Martin J. Milita Jr. Esq., senior director at Duane Morris Government Strategies, offers: ”NJ Gov. Chris Christie has conditionally veto P3 Infrastructure Bill”.
Duane Morris Government Strategies (DMGS) supports the growth of organizations, companies, communities and economies through a suite of government and business consulting services. The firm offers a range of government relations and public affairs services, including lobbying, grant writing; development finance consulting, media relations management, grassroots campaigning and community outreach. Milita works at the firm’s Trenton and Newark New Jersey offices.
New Jersey Gov. Chris Christie has conditionally vetoed a Senate bill that would expand public-private partnership opportunities for government entities, calling for the removal of provisions mandating prevailing wage requirements and project labor agreements.
These modifications to S2489 would further competitive bidding for projects and reduce costs, Christie said Monday in a veto message that also recommended that the departments of Transportation, Education and Community Affairs take leading roles in building and transportation projects.
The legislation sponsored by Senate President Stephen R. Sweeney , that cleared the Senate in July, permits Local and state government units and school districts as well to enter into the partnerships, in which the private entity assumes administrative and partial or full financial responsibility for a project, according to the bill.
“While I agree with the sponsors that we must take advantage of the opportunity to improve our infrastructure through private investment, we must take care to ensure that the state has a unified plan of development that considers the impact of projects on our residents, the economic benefits of such projects, and the long term goals of the state,” Christie said in the message, which specified municipal projects and transportation work on bridges, roads and tunnels.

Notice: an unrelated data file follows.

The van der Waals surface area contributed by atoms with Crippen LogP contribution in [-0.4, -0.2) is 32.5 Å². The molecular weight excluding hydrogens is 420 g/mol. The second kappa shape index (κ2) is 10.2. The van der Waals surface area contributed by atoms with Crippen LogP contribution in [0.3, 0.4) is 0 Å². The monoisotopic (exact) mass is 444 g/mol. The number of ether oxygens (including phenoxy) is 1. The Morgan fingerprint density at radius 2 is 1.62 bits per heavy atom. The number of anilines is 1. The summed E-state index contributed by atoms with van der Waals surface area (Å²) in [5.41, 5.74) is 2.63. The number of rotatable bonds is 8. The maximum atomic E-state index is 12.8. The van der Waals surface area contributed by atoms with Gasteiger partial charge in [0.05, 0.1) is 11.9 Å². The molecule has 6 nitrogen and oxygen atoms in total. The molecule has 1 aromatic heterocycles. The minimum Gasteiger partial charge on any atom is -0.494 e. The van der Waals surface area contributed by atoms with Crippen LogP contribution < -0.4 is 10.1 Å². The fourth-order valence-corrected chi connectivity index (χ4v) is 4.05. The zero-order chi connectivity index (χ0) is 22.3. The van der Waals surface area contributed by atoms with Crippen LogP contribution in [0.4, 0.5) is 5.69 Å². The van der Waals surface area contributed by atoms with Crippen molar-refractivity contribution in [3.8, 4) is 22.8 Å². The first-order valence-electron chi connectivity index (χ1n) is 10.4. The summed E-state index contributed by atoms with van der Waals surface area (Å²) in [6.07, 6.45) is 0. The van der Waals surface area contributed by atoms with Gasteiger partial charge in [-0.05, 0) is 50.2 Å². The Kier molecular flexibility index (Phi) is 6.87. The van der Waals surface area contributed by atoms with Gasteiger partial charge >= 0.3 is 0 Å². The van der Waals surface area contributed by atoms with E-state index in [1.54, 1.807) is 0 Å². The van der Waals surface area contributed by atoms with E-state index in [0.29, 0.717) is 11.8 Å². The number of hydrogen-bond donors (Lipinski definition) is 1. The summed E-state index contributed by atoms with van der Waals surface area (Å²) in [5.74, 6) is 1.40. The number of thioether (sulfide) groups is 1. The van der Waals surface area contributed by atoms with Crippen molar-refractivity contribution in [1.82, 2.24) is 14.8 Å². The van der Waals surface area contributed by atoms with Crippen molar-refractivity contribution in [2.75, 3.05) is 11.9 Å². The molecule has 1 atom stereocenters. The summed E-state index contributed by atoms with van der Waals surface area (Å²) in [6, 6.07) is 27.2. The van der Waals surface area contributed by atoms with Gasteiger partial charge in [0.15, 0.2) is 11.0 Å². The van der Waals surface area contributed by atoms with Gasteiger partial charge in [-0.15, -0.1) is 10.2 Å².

The departments Christie highlighted Monday in his veto message would work alongside the Economic Development Authority, which under the bill would review and approve applications and to cancel procurement after a short list of private entities is developed for projects in the public interest.
Presently only state and county colleges can enter the partnerships, according to state law. Christie cited the successes of such partnerships in Montclair State University and said others were planned or underway at Rutgers University, Ramapo College and the College of New Jersey.
The Assembly State and Local Government Committee had amended the original version of the bill to allow the use of availability payments as a financing method, to specify that a contractor is precluded from taking on projects under $50 million if the contractor contributed more than 10 percent of the project’s financing, and to eliminate the $10 million project threshold and instead require that roadway or highway projects must include an expenditure of at least $10 million in public funds or any expenditure in private funds.
Other amendments make certain lease provisions permissive rather than mandatory, exempt private entities from procurement and contracting requirements applicable to the public entities, and exempt nonprofit projects from property taxation and assessments.
The committee prohibited the bundling of multiple projects and eschewed the requirement that a government entity assign a management employee to enforce the prevailing wage requirement. They added requirements of EDA approval prior to commencing procurement of the project; that the private entity establish a construction account to fully capitalize and fund the project; and that the general contractor, construction manager or design-build team would post performance and payment bonds, rather than the chief financial officer of the public entity.
Tax breaks would apply to nonprofits, and private entities are exempt from certain procurement and contract requirements that apply to public entities, according to the legislation.
The bill was introduced in the Senate in October and then reviewed by the State Government, Wagering, Tourism & Historic Preservation Committee.
Martin J. Milita, Jr., Esq. Senior Director
Visit his blog at: https://martinmilita1.wordpress.com
Follow him on twitter: @MartinMilita1